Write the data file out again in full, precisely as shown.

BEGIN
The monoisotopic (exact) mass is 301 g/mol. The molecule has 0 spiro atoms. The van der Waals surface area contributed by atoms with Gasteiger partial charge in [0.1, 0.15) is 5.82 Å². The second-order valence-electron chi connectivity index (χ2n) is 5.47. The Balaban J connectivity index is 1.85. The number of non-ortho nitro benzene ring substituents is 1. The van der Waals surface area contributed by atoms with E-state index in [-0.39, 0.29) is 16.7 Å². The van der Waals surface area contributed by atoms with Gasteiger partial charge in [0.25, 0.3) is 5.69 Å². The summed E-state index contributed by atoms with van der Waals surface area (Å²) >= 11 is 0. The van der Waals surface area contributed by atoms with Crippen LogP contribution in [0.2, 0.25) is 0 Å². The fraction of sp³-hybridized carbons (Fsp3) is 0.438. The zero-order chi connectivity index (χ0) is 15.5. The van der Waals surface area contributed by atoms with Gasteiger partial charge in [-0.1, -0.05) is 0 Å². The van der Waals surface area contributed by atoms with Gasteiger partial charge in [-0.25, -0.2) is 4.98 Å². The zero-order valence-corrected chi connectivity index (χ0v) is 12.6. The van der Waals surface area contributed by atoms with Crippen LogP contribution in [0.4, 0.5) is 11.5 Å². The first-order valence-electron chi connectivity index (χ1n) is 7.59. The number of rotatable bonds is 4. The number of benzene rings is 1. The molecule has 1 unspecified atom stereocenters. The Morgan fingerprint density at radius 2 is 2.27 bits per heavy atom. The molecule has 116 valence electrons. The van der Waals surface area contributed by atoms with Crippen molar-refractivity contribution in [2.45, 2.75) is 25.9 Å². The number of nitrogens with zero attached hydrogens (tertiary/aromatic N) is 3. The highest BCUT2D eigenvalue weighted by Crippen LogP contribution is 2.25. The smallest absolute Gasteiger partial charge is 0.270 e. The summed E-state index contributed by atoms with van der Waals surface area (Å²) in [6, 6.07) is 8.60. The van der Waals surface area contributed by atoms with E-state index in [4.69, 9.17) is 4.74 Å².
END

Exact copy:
The monoisotopic (exact) mass is 301 g/mol. The molecule has 0 spiro atoms. The van der Waals surface area contributed by atoms with Gasteiger partial charge in [0.1, 0.15) is 5.82 Å². The second-order valence-electron chi connectivity index (χ2n) is 5.47. The Balaban J connectivity index is 1.85. The number of non-ortho nitro benzene ring substituents is 1. The van der Waals surface area contributed by atoms with E-state index in [-0.39, 0.29) is 16.7 Å². The van der Waals surface area contributed by atoms with Gasteiger partial charge in [0.25, 0.3) is 5.69 Å². The summed E-state index contributed by atoms with van der Waals surface area (Å²) >= 11 is 0. The van der Waals surface area contributed by atoms with Crippen LogP contribution in [0.2, 0.25) is 0 Å². The fraction of sp³-hybridized carbons (Fsp3) is 0.438. The zero-order chi connectivity index (χ0) is 15.5. The van der Waals surface area contributed by atoms with Gasteiger partial charge in [-0.1, -0.05) is 0 Å². The van der Waals surface area contributed by atoms with Gasteiger partial charge in [-0.25, -0.2) is 4.98 Å². The zero-order valence-corrected chi connectivity index (χ0v) is 12.6. The van der Waals surface area contributed by atoms with Crippen LogP contribution in [0.4, 0.5) is 11.5 Å². The first-order valence-electron chi connectivity index (χ1n) is 7.59. The number of rotatable bonds is 4. The number of benzene rings is 1. The molecule has 1 unspecified atom stereocenters. The Morgan fingerprint density at radius 2 is 2.27 bits per heavy atom. The molecule has 116 valence electrons. The van der Waals surface area contributed by atoms with Crippen molar-refractivity contribution in [2.45, 2.75) is 25.9 Å². The number of nitrogens with zero attached hydrogens (tertiary/aromatic N) is 3. The highest BCUT2D eigenvalue weighted by Crippen LogP contribution is 2.25. The smallest absolute Gasteiger partial charge is 0.270 e. The summed E-state index contributed by atoms with van der Waals surface area (Å²) in [6, 6.07) is 8.60. The van der Waals surface area contributed by atoms with E-state index in [4.69, 9.17) is 4.74 Å².